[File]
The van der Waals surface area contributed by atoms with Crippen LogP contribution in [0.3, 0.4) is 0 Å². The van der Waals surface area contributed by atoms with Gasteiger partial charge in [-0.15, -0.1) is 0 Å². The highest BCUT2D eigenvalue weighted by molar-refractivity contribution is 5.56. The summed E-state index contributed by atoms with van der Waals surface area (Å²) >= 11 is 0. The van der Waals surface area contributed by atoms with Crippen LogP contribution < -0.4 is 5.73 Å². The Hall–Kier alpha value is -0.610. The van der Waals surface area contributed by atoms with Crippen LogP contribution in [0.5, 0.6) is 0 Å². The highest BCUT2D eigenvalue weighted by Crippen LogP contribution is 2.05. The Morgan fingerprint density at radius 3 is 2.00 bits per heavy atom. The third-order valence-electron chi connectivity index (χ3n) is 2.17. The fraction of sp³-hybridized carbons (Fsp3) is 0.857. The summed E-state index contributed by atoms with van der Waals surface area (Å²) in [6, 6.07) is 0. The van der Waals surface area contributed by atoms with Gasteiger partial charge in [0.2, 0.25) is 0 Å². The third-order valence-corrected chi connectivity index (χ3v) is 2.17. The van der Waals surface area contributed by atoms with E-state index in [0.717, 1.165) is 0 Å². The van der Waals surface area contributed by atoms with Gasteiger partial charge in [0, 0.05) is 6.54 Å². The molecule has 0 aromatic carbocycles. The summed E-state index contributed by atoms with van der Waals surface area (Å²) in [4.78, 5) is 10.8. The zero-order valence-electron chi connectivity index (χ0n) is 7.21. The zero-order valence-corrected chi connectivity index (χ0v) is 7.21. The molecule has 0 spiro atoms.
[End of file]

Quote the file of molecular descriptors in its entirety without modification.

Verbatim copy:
The van der Waals surface area contributed by atoms with Crippen LogP contribution in [0.3, 0.4) is 0 Å². The van der Waals surface area contributed by atoms with Gasteiger partial charge in [-0.15, -0.1) is 0 Å². The highest BCUT2D eigenvalue weighted by molar-refractivity contribution is 5.56. The summed E-state index contributed by atoms with van der Waals surface area (Å²) >= 11 is 0. The van der Waals surface area contributed by atoms with Crippen LogP contribution < -0.4 is 5.73 Å². The Hall–Kier alpha value is -0.610. The van der Waals surface area contributed by atoms with Crippen LogP contribution in [0.5, 0.6) is 0 Å². The highest BCUT2D eigenvalue weighted by Crippen LogP contribution is 2.05. The Morgan fingerprint density at radius 3 is 2.00 bits per heavy atom. The third-order valence-electron chi connectivity index (χ3n) is 2.17. The fraction of sp³-hybridized carbons (Fsp3) is 0.857. The summed E-state index contributed by atoms with van der Waals surface area (Å²) in [6, 6.07) is 0. The van der Waals surface area contributed by atoms with Gasteiger partial charge in [0.2, 0.25) is 0 Å². The third-order valence-corrected chi connectivity index (χ3v) is 2.17. The van der Waals surface area contributed by atoms with E-state index in [0.717, 1.165) is 0 Å². The van der Waals surface area contributed by atoms with Gasteiger partial charge in [0, 0.05) is 6.54 Å². The molecule has 0 aromatic carbocycles. The summed E-state index contributed by atoms with van der Waals surface area (Å²) in [4.78, 5) is 10.8. The zero-order valence-electron chi connectivity index (χ0n) is 7.21. The zero-order valence-corrected chi connectivity index (χ0v) is 7.21. The molecule has 0 spiro atoms.